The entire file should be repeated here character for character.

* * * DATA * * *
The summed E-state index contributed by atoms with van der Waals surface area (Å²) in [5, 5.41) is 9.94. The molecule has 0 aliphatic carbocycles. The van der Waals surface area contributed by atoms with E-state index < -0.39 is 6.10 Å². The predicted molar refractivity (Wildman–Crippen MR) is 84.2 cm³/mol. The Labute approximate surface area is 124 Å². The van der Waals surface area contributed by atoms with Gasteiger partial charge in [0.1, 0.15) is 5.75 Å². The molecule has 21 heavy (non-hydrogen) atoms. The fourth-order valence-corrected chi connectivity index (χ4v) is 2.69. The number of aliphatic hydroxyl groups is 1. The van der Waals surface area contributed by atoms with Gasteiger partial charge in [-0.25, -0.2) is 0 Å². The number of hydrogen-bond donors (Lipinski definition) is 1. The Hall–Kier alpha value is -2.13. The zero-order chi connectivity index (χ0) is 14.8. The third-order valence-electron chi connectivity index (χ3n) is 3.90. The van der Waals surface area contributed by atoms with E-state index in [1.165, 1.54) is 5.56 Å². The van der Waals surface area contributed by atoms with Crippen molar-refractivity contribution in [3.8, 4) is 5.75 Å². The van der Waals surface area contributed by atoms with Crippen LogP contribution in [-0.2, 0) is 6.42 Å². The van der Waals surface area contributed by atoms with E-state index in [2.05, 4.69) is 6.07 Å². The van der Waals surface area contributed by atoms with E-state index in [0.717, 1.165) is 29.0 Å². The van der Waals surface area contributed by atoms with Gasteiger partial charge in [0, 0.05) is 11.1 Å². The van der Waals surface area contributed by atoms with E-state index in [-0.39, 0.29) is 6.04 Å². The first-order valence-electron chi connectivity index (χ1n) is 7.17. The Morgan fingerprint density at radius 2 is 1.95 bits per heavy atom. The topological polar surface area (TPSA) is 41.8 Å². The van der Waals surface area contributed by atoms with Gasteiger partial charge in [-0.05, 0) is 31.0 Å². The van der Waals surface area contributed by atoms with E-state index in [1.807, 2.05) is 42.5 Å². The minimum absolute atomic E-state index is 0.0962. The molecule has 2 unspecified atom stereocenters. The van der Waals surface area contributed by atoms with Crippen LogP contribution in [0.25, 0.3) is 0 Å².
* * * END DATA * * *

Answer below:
The summed E-state index contributed by atoms with van der Waals surface area (Å²) in [5, 5.41) is 9.94. The molecule has 0 aliphatic carbocycles. The van der Waals surface area contributed by atoms with E-state index < -0.39 is 6.10 Å². The predicted molar refractivity (Wildman–Crippen MR) is 84.2 cm³/mol. The Labute approximate surface area is 124 Å². The van der Waals surface area contributed by atoms with Gasteiger partial charge in [0.1, 0.15) is 5.75 Å². The molecule has 21 heavy (non-hydrogen) atoms. The fourth-order valence-corrected chi connectivity index (χ4v) is 2.69. The number of aliphatic hydroxyl groups is 1. The van der Waals surface area contributed by atoms with Gasteiger partial charge in [-0.25, -0.2) is 0 Å². The number of hydrogen-bond donors (Lipinski definition) is 1. The Hall–Kier alpha value is -2.13. The zero-order chi connectivity index (χ0) is 14.8. The third-order valence-electron chi connectivity index (χ3n) is 3.90. The van der Waals surface area contributed by atoms with E-state index in [1.165, 1.54) is 5.56 Å². The van der Waals surface area contributed by atoms with Crippen molar-refractivity contribution in [3.8, 4) is 5.75 Å². The van der Waals surface area contributed by atoms with Crippen LogP contribution in [-0.2, 0) is 6.42 Å². The van der Waals surface area contributed by atoms with E-state index in [2.05, 4.69) is 6.07 Å². The van der Waals surface area contributed by atoms with E-state index in [0.717, 1.165) is 29.0 Å². The van der Waals surface area contributed by atoms with Gasteiger partial charge in [0, 0.05) is 11.1 Å². The van der Waals surface area contributed by atoms with E-state index in [-0.39, 0.29) is 6.04 Å². The first-order valence-electron chi connectivity index (χ1n) is 7.17. The Morgan fingerprint density at radius 2 is 1.95 bits per heavy atom. The topological polar surface area (TPSA) is 41.8 Å². The van der Waals surface area contributed by atoms with Gasteiger partial charge in [-0.05, 0) is 31.0 Å². The van der Waals surface area contributed by atoms with E-state index in [1.807, 2.05) is 42.5 Å². The minimum absolute atomic E-state index is 0.0962. The molecule has 2 unspecified atom stereocenters. The van der Waals surface area contributed by atoms with Crippen LogP contribution in [0.25, 0.3) is 0 Å².